Garfield invests $150,000 in regional jobs programs
Concerned about continuing high unemployment, Garfield County commissioners on Monday committed $150,000 to three local economic development efforts and a western Colorado youth job program.
Commissioners unanimously agreed to contribute $25,000 apiece to the Carbondale Economic Development Partnership and the Rifle Regional Economic Development Corp., and $20,000 to the Roaring Fork Business Resource Center.
They also voted to spend $80,000 for the summer to hire two youth/young adult work crews through the Western Colorado Conservation Corps for projects such as trail work and tamarisk removal.
The county has been working on economic development and considering how to evaluate applications for funding and seek contractual assurances from recipients. But Commissioner Mike Samson said Monday, “I think it’s time to move and get going.”
The county’s seasonally unadjusted unemployment rate was 9.4 percent in April.
Dale Hancock, who heads the county’s economic development efforts, said something to keep in mind in pursuing new jobs is their pay.
Low-paying jobs would result in workers still being eligible for public assistance, at a cost to the county, he said.
But Commissioner Tom Jankovsky said the county already is being heavily affected by the unemployed, spending about $1 million a month on human services, mostly for food stamps.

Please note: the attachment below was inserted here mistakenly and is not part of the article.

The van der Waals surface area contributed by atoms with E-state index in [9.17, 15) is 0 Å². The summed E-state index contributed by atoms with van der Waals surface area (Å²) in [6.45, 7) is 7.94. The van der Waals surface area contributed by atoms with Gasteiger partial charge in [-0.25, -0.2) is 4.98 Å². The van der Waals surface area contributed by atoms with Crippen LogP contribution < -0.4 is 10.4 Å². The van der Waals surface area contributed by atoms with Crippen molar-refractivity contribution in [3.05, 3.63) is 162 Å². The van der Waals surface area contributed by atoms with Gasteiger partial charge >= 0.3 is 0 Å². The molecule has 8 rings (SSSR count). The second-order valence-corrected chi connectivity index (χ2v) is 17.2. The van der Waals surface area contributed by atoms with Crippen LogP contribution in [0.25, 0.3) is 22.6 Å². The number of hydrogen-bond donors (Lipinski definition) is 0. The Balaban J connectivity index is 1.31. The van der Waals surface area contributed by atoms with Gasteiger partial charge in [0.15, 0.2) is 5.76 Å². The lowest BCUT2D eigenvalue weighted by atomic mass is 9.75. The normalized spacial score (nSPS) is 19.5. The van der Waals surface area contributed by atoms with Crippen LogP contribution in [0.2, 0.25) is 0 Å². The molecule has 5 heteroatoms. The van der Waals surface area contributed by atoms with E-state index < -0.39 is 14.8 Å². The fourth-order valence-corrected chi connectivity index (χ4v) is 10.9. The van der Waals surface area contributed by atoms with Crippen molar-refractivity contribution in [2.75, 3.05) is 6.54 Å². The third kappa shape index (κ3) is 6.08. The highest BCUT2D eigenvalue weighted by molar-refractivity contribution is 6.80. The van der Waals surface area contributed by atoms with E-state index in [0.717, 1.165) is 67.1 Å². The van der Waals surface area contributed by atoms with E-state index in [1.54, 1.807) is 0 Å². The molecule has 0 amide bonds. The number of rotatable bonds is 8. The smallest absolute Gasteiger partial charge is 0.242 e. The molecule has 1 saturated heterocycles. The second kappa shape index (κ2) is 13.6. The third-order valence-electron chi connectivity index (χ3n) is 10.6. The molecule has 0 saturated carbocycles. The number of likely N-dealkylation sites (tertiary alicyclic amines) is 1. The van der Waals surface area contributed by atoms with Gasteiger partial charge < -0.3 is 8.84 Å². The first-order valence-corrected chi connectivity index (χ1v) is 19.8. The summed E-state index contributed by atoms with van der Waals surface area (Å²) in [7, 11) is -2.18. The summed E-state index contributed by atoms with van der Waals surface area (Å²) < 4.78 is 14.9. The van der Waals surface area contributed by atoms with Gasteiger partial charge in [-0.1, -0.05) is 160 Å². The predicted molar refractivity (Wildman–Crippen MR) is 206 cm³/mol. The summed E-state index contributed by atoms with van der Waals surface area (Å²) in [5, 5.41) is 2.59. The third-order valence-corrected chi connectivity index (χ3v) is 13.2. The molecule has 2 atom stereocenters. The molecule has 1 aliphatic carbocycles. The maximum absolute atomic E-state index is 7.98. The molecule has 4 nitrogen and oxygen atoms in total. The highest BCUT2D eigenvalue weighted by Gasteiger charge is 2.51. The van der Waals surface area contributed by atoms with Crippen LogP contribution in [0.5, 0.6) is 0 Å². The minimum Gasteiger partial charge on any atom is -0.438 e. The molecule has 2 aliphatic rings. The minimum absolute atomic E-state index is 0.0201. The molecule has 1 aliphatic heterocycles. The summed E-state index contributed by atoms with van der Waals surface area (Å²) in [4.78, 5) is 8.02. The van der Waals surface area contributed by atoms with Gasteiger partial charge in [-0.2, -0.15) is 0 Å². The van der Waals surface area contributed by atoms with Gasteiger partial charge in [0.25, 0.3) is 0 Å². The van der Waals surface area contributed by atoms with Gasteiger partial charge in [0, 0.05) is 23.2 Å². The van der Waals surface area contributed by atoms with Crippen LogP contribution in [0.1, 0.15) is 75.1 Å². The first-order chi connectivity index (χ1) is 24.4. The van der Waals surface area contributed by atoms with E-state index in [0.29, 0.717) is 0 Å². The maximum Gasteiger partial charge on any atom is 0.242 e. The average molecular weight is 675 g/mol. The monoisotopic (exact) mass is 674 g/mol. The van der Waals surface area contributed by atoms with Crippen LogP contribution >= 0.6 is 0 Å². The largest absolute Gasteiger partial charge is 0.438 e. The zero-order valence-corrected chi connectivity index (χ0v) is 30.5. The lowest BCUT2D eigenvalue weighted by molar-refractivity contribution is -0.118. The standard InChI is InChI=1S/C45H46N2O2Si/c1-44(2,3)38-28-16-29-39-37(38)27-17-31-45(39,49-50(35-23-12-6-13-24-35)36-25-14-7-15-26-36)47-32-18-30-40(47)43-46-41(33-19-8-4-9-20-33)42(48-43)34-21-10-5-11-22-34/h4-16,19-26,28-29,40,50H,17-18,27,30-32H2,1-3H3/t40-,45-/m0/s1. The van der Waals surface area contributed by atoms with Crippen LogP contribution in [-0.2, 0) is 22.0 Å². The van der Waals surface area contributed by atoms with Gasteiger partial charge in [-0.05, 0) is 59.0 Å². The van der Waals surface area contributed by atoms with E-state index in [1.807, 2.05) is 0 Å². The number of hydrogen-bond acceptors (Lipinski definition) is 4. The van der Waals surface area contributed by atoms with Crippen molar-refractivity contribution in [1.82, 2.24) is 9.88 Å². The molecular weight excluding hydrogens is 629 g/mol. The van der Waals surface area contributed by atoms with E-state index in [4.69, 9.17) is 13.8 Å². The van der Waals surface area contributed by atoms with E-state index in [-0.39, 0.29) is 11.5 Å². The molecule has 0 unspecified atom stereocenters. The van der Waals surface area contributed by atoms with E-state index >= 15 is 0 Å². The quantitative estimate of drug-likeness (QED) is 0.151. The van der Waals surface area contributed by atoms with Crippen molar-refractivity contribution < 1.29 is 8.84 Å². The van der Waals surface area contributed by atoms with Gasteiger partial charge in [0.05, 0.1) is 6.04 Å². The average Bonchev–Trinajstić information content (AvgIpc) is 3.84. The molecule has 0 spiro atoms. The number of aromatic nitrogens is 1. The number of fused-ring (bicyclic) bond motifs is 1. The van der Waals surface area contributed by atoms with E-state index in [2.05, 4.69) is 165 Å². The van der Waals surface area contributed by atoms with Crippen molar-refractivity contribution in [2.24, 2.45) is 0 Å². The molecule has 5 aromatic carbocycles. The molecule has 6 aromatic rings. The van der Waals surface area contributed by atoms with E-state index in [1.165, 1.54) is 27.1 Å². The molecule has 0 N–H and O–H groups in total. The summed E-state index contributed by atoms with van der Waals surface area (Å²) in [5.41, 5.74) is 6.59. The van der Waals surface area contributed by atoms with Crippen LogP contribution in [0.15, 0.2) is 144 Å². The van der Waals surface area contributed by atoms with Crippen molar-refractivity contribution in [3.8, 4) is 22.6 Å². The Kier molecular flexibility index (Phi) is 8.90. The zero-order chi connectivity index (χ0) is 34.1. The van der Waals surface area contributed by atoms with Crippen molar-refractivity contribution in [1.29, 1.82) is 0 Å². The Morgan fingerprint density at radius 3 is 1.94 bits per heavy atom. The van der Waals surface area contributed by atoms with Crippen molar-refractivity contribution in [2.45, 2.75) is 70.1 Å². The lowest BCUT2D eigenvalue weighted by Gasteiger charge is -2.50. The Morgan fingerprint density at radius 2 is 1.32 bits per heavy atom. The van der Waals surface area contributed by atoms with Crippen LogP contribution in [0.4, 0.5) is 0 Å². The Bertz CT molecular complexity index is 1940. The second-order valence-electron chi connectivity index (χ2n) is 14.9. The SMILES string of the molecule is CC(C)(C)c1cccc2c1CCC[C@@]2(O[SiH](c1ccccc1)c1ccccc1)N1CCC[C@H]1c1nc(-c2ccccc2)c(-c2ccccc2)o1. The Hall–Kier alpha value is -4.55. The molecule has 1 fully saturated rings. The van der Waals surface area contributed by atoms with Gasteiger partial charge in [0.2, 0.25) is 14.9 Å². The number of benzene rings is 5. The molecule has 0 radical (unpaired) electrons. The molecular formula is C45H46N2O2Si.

“It’s … very drastic, what’s going on in our county,” he said.
Dave Weimer, president of the Carbondale partnership and an investment adviser, said he’s seen a “sickening” amount of people having to raid their retirement funds.
His group also has received $20,000 from the town of Carbondale. It is seeking to attract new businesses.
The Roaring Fork Business Resource Center doesn’t recruit businesses to the area. Instead, it focuses on helping new and existing businesses keep jobs and create new ones.
“We think we’ve made a difference. There are jobs that we have helped businesses create and retain,” said Randi Lowenthal, head of the center.
The Rifle group is focusing on new companies and helping existing ones.
Julie Bjurstrom, the organization’s manager, said it already has heard from about 10 existing businesses.
“They’re coming to us, saying we’re interested in growing, exporting product, building a bigger facility,” she said.